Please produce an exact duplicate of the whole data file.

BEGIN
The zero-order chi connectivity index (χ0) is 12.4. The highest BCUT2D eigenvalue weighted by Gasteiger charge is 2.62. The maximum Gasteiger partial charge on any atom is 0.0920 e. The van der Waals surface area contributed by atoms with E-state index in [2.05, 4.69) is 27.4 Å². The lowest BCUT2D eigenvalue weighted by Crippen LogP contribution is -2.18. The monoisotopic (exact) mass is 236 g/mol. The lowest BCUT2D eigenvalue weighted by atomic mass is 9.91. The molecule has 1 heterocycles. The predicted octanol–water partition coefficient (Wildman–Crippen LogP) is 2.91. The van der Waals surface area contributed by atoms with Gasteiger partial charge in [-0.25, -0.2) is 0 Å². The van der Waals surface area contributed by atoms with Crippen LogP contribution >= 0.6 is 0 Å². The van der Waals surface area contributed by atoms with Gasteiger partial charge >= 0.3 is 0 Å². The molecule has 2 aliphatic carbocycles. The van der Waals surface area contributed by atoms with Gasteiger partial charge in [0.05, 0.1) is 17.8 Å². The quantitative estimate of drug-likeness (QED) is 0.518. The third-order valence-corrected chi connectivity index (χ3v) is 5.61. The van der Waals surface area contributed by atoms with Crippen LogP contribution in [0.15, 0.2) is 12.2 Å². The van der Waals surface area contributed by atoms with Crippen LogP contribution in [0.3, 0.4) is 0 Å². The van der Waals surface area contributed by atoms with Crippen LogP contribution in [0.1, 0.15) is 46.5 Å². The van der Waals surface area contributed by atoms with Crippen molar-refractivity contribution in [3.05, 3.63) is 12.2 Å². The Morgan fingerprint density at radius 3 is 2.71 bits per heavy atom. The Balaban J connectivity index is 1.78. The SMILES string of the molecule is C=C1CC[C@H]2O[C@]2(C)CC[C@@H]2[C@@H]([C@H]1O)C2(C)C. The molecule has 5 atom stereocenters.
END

The zero-order chi connectivity index (χ0) is 12.4. The highest BCUT2D eigenvalue weighted by Gasteiger charge is 2.62. The maximum Gasteiger partial charge on any atom is 0.0920 e. The van der Waals surface area contributed by atoms with E-state index in [2.05, 4.69) is 27.4 Å². The lowest BCUT2D eigenvalue weighted by Crippen LogP contribution is -2.18. The monoisotopic (exact) mass is 236 g/mol. The lowest BCUT2D eigenvalue weighted by atomic mass is 9.91. The molecule has 1 heterocycles. The predicted octanol–water partition coefficient (Wildman–Crippen LogP) is 2.91. The van der Waals surface area contributed by atoms with Gasteiger partial charge in [-0.25, -0.2) is 0 Å². The van der Waals surface area contributed by atoms with Crippen LogP contribution >= 0.6 is 0 Å². The van der Waals surface area contributed by atoms with Gasteiger partial charge >= 0.3 is 0 Å². The molecule has 2 aliphatic carbocycles. The van der Waals surface area contributed by atoms with Gasteiger partial charge in [0.05, 0.1) is 17.8 Å². The quantitative estimate of drug-likeness (QED) is 0.518. The third-order valence-corrected chi connectivity index (χ3v) is 5.61. The van der Waals surface area contributed by atoms with Crippen LogP contribution in [0.15, 0.2) is 12.2 Å². The van der Waals surface area contributed by atoms with Crippen LogP contribution in [0.3, 0.4) is 0 Å². The van der Waals surface area contributed by atoms with Crippen LogP contribution in [0.1, 0.15) is 46.5 Å². The van der Waals surface area contributed by atoms with Crippen molar-refractivity contribution in [3.05, 3.63) is 12.2 Å². The Morgan fingerprint density at radius 3 is 2.71 bits per heavy atom. The Balaban J connectivity index is 1.78. The SMILES string of the molecule is C=C1CC[C@H]2O[C@]2(C)CC[C@@H]2[C@@H]([C@H]1O)C2(C)C. The molecule has 5 atom stereocenters.